But this phrase, “your most humble and obedient servant,” antedates “Yours” as a valediction by several centuries (it was used in Latin) and provides the clue.  It is not that “Yours” is an abbreviation for it.  It’s rather that someone might say he belonged to another, only because the standard relationship that he regarded himself as having to any chance person was that of a “humble and obedient servant.”

What I am drawing to your attention is how Christendom has worked.  Jesus washed his disciples feet in the manner of a lowly servant and taught: “If I then, your Lord and Teacher, have washed your feet, you also ought to wash one another’s feet. For I have given you an example, that you also should do as I have done to you.” (John 13:14-15)

In this spirit Saint Paul taught: “Do nothing from selfishness or conceit, but in humility count others as better than yourselves.  Let each of you look not only to his own interests, but also to the interests of others.  Have this mind among yourselves, which was in Christ Jesus, who, though he was in the form of God, did not count equality with God a thing to be grasped, but emptied himself, taking the form of a servant, being born in the likeness of men.” (Philippians 2:3-7)

Thus, when you sign a letter, “Yours,” you are summoning this outlook, although you do not know it.  You are saying that you belong to this person, to whom you are writing, because you regard yourself as belonging to everyone in the manner of a “most humble and most obedient servant,” on the pattern of the Lord.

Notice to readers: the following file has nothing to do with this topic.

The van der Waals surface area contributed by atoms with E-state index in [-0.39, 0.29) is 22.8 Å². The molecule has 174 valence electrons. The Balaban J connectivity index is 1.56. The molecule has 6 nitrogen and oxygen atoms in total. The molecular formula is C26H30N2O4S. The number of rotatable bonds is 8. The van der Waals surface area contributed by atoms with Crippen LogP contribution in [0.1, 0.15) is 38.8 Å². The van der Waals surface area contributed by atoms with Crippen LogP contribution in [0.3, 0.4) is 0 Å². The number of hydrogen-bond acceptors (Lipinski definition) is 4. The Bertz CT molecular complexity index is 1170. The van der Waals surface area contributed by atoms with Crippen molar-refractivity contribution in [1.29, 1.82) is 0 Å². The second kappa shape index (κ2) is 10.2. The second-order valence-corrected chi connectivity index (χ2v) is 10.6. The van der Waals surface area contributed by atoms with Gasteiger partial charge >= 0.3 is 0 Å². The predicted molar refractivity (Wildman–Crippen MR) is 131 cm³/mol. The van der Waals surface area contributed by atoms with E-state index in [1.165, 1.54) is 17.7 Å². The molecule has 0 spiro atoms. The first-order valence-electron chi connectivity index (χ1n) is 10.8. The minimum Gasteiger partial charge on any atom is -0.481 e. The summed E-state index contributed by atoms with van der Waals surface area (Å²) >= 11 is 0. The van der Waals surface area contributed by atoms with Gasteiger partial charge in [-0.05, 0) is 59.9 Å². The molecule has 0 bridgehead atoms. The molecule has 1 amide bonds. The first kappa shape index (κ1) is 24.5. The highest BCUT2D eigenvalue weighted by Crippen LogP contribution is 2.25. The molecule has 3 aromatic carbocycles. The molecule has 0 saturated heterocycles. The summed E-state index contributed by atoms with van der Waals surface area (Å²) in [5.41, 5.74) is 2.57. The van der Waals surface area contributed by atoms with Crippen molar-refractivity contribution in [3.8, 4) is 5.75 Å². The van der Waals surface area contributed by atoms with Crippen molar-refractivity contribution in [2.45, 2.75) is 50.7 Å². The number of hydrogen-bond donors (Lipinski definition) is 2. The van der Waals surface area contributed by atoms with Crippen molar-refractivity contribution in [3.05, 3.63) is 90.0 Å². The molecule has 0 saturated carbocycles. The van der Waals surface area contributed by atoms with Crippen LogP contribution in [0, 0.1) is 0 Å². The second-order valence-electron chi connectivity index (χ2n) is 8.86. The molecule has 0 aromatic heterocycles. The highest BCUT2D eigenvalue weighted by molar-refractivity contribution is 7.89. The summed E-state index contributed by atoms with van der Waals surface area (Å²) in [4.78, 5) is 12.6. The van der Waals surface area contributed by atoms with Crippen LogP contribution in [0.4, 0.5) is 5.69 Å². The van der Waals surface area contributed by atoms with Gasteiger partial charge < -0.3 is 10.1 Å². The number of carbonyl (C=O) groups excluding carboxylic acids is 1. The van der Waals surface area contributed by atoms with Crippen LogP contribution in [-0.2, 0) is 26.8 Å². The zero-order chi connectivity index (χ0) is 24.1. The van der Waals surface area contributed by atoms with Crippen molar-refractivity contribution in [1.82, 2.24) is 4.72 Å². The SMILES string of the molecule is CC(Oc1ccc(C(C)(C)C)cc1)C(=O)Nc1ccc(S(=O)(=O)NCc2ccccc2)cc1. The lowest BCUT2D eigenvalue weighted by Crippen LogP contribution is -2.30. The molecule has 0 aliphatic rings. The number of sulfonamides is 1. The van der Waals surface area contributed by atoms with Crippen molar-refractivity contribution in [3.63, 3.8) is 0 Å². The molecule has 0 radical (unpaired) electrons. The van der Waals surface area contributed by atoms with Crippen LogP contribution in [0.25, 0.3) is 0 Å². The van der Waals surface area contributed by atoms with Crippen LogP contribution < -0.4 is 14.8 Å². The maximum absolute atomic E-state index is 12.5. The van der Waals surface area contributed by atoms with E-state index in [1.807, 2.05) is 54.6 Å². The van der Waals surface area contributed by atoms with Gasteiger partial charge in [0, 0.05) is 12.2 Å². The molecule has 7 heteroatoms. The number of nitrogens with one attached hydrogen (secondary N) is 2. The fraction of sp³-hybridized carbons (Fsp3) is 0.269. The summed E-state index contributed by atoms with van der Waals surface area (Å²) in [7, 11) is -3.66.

It wasn’t a coincidence that the century that prided itself on fully asserting, as if for the first time, the rights and dignity of the human person as free and equal, also held that polite manners bound each of us to address any other person in the way that a servant would address his master.  Christianity once taught us that the claim of equality must deteriorate into a destructive assertion of “autonomy,” if we do not freely choose to serve one another in humility.  “Yours” and “Yours in Christ” are the same.



*Image: Jesus Washing Peter’s Feet by Ford Madox Brown, 1852-56 [The TATE, London]

You may also enjoy:

St. John Henry Newman’s Unlearning Ourselves

Fr. Paul D. Scalia’s Bethlehem’s Mosaic of Humility

Michael Pakaluk, an Aristotle scholar and Ordinarius of the Pontifical Academy of St. Thomas Aquinas, is a professor in the Busch School of Business at the Catholic University of America. He lives in Hyattsville, MD with his wife Catherine, also a professor at the Busch School, and their eight children. His acclaimed book on the Gospel of Mark is The Memoirs of St Peter. His most recent book, Mary's Voice in the Gospel of John: A New Translation with Commentary, is now available. His new book, Be Good Bankers: The Divine Economy in the Gospel of Matthew, is forthcoming from Regnery Gateway in the spring. Prof. Pakaluk was appointed to the Pontifical Academy of St Thomas Aquinas by Pope Benedict XVI.